New deal or no deal - How will Britain's next PM deliver Brexit?
By William James
LONDON (Reuters) - The toughest job for Britain's next prime minister will be to leave the European Union.
But the new leader will have few options: find a divorce deal that parliament will ratify, leave without a deal or delay.
Legally, Britain leaves on Oct. 31, seven months later than planned, unless the EU agree to a further delay and parliament changes the exit date written in law.
The favourite is Boris Johnson, a leading figure in the 2016 Brexit campaign who is promising that Britain will leave the EU on Oct. 31 with or without a deal.
So, how could Johnson do it?
1 - NEGOTIATE A NEW DEAL
Johnson wants to go back to Brussels to seek changes to a two-part exit deal which May agreed in 2018, but which parliament has rejected.
The EU is adamant that the most contentious part of the deal - the Withdrawal Agreement setting out a post-Brexit transition period - cannot be reopened. It has repeated this stance and says it would not change its mind for a new leader.
Johnson argues that the EU will return to the table if Britain prepares properly for a no-deal Brexit, thereby making it a credible threat that would also affect EU prosperity.
His rival for the job, foreign minister Jeremy Hunt, also wants to negotiate a new deal, but would be willing to delay Brexit beyond Oct. 31. He has said his negotiating skills would be enough to persuade the EU to reopen talks.
Any renegotiated deal would need to win a majority in Britain's 650-seat parliament, where the ruling Conservative Party does not command a majority and is split over the best way to deliver Brexit.
To have any hope of getting a deal over the line, Johnson would need to satisfy a group of up to 80 dedicated Brexit supporters who want a clean break with the EU. But he will also have to make sure he doesn't upset a smaller group of pro-EU Conservatives who want to retain closer ties.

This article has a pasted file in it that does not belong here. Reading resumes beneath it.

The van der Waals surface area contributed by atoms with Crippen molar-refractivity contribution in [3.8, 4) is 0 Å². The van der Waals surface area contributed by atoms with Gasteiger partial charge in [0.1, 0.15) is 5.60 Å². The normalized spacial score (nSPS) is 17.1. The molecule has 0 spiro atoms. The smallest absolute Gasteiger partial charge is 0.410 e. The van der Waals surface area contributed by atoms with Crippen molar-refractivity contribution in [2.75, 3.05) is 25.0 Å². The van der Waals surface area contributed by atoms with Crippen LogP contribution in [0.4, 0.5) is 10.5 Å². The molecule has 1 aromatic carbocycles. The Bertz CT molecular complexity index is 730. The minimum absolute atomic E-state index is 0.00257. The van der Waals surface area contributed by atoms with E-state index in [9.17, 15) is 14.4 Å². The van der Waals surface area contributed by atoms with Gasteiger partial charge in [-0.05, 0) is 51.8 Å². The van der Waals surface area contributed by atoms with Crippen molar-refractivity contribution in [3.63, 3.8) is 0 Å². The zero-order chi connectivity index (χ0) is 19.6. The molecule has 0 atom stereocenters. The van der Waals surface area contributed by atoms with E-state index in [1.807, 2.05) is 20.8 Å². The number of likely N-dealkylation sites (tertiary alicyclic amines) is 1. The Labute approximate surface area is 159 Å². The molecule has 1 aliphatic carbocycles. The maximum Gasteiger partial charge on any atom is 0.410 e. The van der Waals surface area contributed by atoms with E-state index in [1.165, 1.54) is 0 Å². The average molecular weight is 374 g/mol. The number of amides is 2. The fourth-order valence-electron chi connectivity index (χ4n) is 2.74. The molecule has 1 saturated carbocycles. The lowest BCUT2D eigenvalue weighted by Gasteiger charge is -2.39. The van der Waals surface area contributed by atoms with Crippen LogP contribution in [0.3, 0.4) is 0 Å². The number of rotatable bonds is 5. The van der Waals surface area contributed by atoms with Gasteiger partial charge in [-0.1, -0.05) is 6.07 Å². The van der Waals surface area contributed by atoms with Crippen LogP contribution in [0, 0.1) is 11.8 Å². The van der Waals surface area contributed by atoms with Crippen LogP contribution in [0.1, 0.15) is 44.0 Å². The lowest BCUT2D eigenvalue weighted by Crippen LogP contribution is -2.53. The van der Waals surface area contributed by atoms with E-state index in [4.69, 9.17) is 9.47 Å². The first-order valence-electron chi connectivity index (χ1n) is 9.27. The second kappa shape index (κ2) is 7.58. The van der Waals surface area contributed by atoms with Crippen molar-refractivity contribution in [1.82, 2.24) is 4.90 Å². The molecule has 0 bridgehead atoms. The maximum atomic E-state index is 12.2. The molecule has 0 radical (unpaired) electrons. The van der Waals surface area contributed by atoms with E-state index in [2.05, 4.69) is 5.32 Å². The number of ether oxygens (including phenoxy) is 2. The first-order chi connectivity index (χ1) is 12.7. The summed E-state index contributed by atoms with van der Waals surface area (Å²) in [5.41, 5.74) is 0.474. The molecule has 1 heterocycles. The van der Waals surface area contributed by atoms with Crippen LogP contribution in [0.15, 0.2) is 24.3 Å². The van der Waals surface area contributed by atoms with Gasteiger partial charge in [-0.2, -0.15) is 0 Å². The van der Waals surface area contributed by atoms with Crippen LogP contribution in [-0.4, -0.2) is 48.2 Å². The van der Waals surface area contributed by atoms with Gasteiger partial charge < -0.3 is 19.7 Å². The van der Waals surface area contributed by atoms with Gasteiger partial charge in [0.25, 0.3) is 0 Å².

Any new deal would also need the support of the Northern Irish Democratic Unionist Party (DUP) whose 10 votes prop up the minority Conservative government.
2 - NO DEAL
Johnson has said if negotiations fail, he would not seek a delay to Brexit beyond Oct. 31.
That means Britain would leave the bloc without a single formal transition arrangement covering everything from post-Brexit pet passports to customs arrangements on the Northern Irish border.
Most economists say this would damage Britain's economy, disrupting manufacturing, deterring investment and generating huge uncertainty for the country's large services sector.
Eurosceptics, including Johnson, say proper preparation can negate the worst effects while allowing Britain the political and economic freedom to prosper in the long term.
Hunt has not ruled out leaving without a deal, but says it would be a last resort.
A majority of lawmakers have previously voted to try to block a no-deal exit, but leaving without a deal would not require ratification by parliament.
Nevertheless lawmakers would be expected to use flexibility in Britain's constitution to try to find a way to stop it happening.
To avoid this outcome, the prime minister could suspend parliament until after Oct. 31. A radical step known as 'prorogation', which would attract fierce criticism and trigger a constitutional crisis.
Johnson has not publicly ruled out a prorogation; Hunt has said it would be a "profound mistake".
Some Conservative lawmakers have threatened to resign from the party and vote against their leader to prevent a no-deal exit and topple the government. It would take only a handful of Conservatives votes in favour of a no confidence motion to trigger the collapse of the government.
3 - DELAY
If there is no deal in sight, but the next prime minister is unable or unwilling to follow through with a no-deal Brexit, the only option would be to seek a further delay.
Britain has already sought two delays from the EU, and a contingent led by France's Emmanuel Macron is lobbying against any further extension. A decision to grant a further delay would need the support of all EU member states.
To get such an extension, the EU would likely insist on a detailed plan from Britain on how it intends to break the domestic political deadlock. Possible justifications could be a second referendum on leaving the EU, or a general election.
Johnson and Hunt are against a second referendum.
4 - GENERAL ELECTION
Without a deal or a willingness to delay Brexit for a third time, Britain's leader could move to dissolve parliament and call a new national election - seeking re-election and a new mandate for their preferred course of action.
An election can be triggered in two ways. Firstly, if two thirds of lawmakers agree to a government proposal; or if a majority of lawmakers vote that they have no confidence in the current government and no alternative government is agreed.
Brexit Party leader Nigel Farage has suggested he could support Johnson in an election if he pledged to go for a no-deal Brexit.
5 - QUIT OR TOPPLED
A prime minister unable to deliver or delay Brexit and unwilling to call an election would have few options left. They could resign, as May did, without triggering a general election.
Parliament could also try to topple the government by calling a no confidence vote. If a majority do not support the government, parliament would have 14 days to try and form an alternative leadership capable of winning a confidence vote.
If it cannot, an election follows.
(Reporting by William James; editing by Guy Faulconbridge and Jon Boyle)